- Halifax, Nova Scotia
After a 2-week cruise in the Gulf of St. Lawrence, the 50-metre Canadian research vessel RV Coriolis II docked at Rimouski, Quebec in late June 2022. But this was no luxury cruise. More than a dozen scientists who had been working around the clock collecting hundreds of water samples for chemistry analysis and phytoplankton isolation disembarked with their catch. Two of the cruise participants, Drs. Caroline Chénard and Jörg Behnke from the National Research Council of Canada (NRC), immediately drove the phytoplankton samples to their lab at the Aquatic and Crop Resource Development Research Centre in Halifax, Nova Scotia for closer examination and testing.
Phytoplankton: a life source
Phytoplankton help to produce and sustain life on Earth by providing food for sea organisms that are eaten by other ocean life and eventually humans. Like trees on terra firma, they produce their energy via photosynthesis. During the course of that, they create more than 50% of the oxygen we breathe.
With increasing greenhouse gas emissions, oceans are experiencing a rise in seawater temperature and a constant decrease in pH (acidification). Those changes may have a negative effect on some phytoplankton communities and their role in feeding vital species.
Fortunately, phytoplankton can also be used to monitor ocean health and the impacts of nature and humans on marine life. Human activities can lead to oil spills, pollution or runoff from urban centres or farms. Other human impacts as well as natural phenomena influence temperature, salinity or ocean acidification.
Because they change constantly and adapt rapidly to their environment, some phytoplankton species can act like weather forecasters to predict threats to ocean health. Studying a range of samples will help researchers determine which species are the best harbingers of oceanic health, and how to leverage their responses for the good of the ocean.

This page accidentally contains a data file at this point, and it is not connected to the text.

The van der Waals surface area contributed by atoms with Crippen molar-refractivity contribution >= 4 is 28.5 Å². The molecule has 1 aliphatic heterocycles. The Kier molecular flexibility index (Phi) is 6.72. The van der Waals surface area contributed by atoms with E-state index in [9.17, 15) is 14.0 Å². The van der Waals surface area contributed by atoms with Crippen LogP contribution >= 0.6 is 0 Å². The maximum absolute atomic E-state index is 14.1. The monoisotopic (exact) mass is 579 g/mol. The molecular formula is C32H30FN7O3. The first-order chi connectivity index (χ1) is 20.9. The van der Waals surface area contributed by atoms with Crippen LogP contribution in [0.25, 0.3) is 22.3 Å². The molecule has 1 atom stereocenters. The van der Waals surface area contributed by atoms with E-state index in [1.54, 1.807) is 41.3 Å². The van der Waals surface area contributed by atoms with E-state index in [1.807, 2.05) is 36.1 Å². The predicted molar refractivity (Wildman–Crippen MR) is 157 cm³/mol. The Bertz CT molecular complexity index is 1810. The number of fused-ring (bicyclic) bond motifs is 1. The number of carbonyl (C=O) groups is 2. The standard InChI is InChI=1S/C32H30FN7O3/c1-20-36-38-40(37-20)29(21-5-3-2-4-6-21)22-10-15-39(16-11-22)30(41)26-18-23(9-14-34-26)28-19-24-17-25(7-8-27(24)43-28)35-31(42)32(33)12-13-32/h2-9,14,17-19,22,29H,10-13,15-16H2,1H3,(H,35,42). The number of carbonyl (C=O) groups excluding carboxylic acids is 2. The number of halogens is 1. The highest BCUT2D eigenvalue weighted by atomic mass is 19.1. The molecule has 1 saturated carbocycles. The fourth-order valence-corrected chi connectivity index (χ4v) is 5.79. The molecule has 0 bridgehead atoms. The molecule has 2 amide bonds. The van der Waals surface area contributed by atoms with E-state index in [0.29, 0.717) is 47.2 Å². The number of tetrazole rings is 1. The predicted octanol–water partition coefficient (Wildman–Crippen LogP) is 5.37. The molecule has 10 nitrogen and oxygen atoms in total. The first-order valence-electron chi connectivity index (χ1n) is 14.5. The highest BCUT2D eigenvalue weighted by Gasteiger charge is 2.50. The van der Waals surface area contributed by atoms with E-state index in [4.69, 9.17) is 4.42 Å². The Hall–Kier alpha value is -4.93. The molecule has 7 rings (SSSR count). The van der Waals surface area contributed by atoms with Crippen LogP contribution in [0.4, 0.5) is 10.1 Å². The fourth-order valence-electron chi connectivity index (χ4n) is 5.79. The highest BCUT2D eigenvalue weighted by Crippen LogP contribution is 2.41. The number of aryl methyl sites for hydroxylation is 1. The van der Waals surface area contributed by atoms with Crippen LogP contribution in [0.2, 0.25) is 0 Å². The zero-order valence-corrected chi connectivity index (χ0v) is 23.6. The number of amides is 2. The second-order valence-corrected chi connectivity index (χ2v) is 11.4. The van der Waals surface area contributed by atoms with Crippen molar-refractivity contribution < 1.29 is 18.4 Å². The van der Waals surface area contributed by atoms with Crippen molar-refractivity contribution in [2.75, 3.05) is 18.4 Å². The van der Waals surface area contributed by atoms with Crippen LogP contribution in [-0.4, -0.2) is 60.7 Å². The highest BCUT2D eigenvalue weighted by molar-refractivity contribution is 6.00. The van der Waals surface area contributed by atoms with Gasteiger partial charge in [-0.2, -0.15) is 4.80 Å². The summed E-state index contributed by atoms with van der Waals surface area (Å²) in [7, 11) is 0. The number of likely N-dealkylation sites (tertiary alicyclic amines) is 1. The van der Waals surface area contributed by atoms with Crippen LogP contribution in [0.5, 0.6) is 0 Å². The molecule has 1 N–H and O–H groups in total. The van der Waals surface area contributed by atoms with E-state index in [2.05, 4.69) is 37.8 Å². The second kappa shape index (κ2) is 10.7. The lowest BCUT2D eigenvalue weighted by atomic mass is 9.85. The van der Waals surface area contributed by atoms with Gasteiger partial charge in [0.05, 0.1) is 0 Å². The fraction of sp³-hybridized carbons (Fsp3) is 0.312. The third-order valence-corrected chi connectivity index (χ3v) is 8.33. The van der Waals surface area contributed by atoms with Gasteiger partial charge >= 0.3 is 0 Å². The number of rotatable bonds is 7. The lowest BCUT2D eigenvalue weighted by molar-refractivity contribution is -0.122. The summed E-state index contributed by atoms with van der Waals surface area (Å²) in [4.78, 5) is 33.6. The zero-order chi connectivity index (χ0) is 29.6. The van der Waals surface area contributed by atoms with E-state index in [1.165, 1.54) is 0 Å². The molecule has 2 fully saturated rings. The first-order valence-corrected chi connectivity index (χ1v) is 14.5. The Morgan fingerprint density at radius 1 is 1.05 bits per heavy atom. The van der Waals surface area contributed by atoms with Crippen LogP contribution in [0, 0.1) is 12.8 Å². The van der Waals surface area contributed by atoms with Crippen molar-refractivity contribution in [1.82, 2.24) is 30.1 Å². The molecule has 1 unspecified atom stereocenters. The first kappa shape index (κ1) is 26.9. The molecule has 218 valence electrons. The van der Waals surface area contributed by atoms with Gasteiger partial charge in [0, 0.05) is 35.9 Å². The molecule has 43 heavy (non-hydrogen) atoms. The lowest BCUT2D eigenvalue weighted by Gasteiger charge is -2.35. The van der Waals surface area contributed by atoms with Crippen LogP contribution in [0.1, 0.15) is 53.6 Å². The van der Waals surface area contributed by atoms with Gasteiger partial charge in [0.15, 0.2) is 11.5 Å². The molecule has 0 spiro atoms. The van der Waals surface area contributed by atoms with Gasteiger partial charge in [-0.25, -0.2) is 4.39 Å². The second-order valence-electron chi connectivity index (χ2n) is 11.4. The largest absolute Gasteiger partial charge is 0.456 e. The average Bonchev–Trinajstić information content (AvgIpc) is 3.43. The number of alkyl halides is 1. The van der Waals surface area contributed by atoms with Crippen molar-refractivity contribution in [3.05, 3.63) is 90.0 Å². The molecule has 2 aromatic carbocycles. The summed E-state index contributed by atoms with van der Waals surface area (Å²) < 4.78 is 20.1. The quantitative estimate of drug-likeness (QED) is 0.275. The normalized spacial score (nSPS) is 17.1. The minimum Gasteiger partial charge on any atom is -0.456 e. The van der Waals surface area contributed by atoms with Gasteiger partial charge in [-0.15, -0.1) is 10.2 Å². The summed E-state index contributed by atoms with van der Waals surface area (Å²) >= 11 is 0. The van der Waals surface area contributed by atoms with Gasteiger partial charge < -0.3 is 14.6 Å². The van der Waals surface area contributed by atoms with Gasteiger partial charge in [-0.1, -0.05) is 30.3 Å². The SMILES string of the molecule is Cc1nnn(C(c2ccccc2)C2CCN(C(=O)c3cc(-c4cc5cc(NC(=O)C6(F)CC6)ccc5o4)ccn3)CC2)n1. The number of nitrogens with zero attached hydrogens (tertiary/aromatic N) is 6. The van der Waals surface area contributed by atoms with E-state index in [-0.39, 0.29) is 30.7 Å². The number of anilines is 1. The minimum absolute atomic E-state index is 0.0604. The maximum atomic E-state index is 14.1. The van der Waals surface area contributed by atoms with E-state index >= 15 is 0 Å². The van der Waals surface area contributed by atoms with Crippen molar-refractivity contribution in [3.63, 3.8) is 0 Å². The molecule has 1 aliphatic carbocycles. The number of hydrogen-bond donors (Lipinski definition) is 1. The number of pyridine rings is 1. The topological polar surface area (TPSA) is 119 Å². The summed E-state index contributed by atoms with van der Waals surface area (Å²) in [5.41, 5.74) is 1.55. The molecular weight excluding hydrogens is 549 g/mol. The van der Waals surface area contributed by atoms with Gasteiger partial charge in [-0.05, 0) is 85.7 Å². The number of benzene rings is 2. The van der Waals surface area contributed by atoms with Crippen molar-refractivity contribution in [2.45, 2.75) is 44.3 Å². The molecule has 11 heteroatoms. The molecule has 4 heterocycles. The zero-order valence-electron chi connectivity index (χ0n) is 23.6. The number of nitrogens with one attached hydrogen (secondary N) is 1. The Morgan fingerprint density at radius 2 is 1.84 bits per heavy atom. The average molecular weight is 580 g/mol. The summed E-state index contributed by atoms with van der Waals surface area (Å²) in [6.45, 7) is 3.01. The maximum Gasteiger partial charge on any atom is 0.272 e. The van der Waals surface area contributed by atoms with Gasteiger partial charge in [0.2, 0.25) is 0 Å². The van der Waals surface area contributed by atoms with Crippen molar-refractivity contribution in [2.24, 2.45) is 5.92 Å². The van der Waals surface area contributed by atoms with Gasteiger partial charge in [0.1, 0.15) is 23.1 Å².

"To better understand the reaction of these native phytoplankton communities to environmental stressors and climate change, we must access and study samples that represent the biodiversity and conditions of Canadian waters," says Dr. Stephen O'Leary, Team Lead, Algal Genomics and Synthetic Biology, NRC. "This advanced research yields new levels of information that help us mitigate the dangers to the marine environment, such as knowing when to reduce industrial activity in an affected area."
But the NRC cannot do this alone: the Aquatic and Crop Resource Development Research Centre team is working with a close community of scientists and partner organizations to share equipment and expertise.
Smooth sailing with collaborators
The NRC has partnered with the Department of Fisheries and Oceans (DFO), the Marine Environmental Observation, Prediction and Response Network (MEOPAR) and several universities to collect phytoplankton samples from the ocean on a number of cruises in Canadian waters. Since the NRC does not have oceanographic research vessels and sampling equipment of its own, partnering with DFO and other Canadian organizations, such as MEOPAR, to access such resources is a critical element to success.